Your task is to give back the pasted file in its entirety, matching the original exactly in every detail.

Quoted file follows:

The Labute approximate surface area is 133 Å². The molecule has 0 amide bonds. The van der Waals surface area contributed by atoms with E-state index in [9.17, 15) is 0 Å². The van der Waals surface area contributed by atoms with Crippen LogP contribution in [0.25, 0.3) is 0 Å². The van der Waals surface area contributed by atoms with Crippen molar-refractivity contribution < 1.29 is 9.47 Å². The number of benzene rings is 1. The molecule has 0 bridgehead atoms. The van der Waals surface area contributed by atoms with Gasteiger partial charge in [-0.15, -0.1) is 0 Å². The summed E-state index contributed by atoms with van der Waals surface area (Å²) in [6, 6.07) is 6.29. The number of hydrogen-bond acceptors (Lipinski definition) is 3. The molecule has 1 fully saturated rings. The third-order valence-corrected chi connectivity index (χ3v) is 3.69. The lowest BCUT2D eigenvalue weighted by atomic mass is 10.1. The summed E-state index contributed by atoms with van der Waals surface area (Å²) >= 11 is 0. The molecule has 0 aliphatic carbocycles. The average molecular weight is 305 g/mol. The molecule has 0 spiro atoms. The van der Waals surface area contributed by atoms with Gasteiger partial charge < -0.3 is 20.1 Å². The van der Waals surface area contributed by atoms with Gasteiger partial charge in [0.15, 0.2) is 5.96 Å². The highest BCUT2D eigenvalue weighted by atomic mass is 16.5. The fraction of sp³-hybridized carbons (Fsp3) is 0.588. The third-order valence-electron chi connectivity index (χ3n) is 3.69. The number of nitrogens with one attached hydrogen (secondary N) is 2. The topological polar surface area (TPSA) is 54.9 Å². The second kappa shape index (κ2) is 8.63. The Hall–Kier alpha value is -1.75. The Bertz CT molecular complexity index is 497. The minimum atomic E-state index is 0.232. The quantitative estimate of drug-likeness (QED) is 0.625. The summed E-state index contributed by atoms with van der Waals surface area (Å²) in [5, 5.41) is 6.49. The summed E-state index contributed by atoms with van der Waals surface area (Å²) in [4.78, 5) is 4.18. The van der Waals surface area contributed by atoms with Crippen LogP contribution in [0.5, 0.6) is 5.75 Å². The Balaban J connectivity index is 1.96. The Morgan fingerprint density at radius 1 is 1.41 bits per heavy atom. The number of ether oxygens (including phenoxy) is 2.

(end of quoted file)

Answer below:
The Labute approximate surface area is 133 Å². The molecule has 0 amide bonds. The van der Waals surface area contributed by atoms with E-state index in [9.17, 15) is 0 Å². The van der Waals surface area contributed by atoms with Crippen LogP contribution in [0.25, 0.3) is 0 Å². The van der Waals surface area contributed by atoms with Crippen molar-refractivity contribution < 1.29 is 9.47 Å². The number of benzene rings is 1. The molecule has 0 bridgehead atoms. The van der Waals surface area contributed by atoms with Gasteiger partial charge in [-0.15, -0.1) is 0 Å². The summed E-state index contributed by atoms with van der Waals surface area (Å²) in [6, 6.07) is 6.29. The number of hydrogen-bond acceptors (Lipinski definition) is 3. The molecule has 1 fully saturated rings. The third-order valence-corrected chi connectivity index (χ3v) is 3.69. The lowest BCUT2D eigenvalue weighted by atomic mass is 10.1. The summed E-state index contributed by atoms with van der Waals surface area (Å²) >= 11 is 0. The molecule has 0 aliphatic carbocycles. The average molecular weight is 305 g/mol. The molecule has 0 spiro atoms. The van der Waals surface area contributed by atoms with Gasteiger partial charge < -0.3 is 20.1 Å². The van der Waals surface area contributed by atoms with Gasteiger partial charge in [0.15, 0.2) is 5.96 Å². The highest BCUT2D eigenvalue weighted by atomic mass is 16.5. The fraction of sp³-hybridized carbons (Fsp3) is 0.588. The third-order valence-electron chi connectivity index (χ3n) is 3.69. The number of nitrogens with one attached hydrogen (secondary N) is 2. The topological polar surface area (TPSA) is 54.9 Å². The second kappa shape index (κ2) is 8.63. The Hall–Kier alpha value is -1.75. The Bertz CT molecular complexity index is 497. The minimum atomic E-state index is 0.232. The quantitative estimate of drug-likeness (QED) is 0.625. The summed E-state index contributed by atoms with van der Waals surface area (Å²) in [5, 5.41) is 6.49. The summed E-state index contributed by atoms with van der Waals surface area (Å²) in [4.78, 5) is 4.18. The van der Waals surface area contributed by atoms with Crippen LogP contribution in [0.5, 0.6) is 5.75 Å². The Balaban J connectivity index is 1.96. The Morgan fingerprint density at radius 1 is 1.41 bits per heavy atom. The number of ether oxygens (including phenoxy) is 2.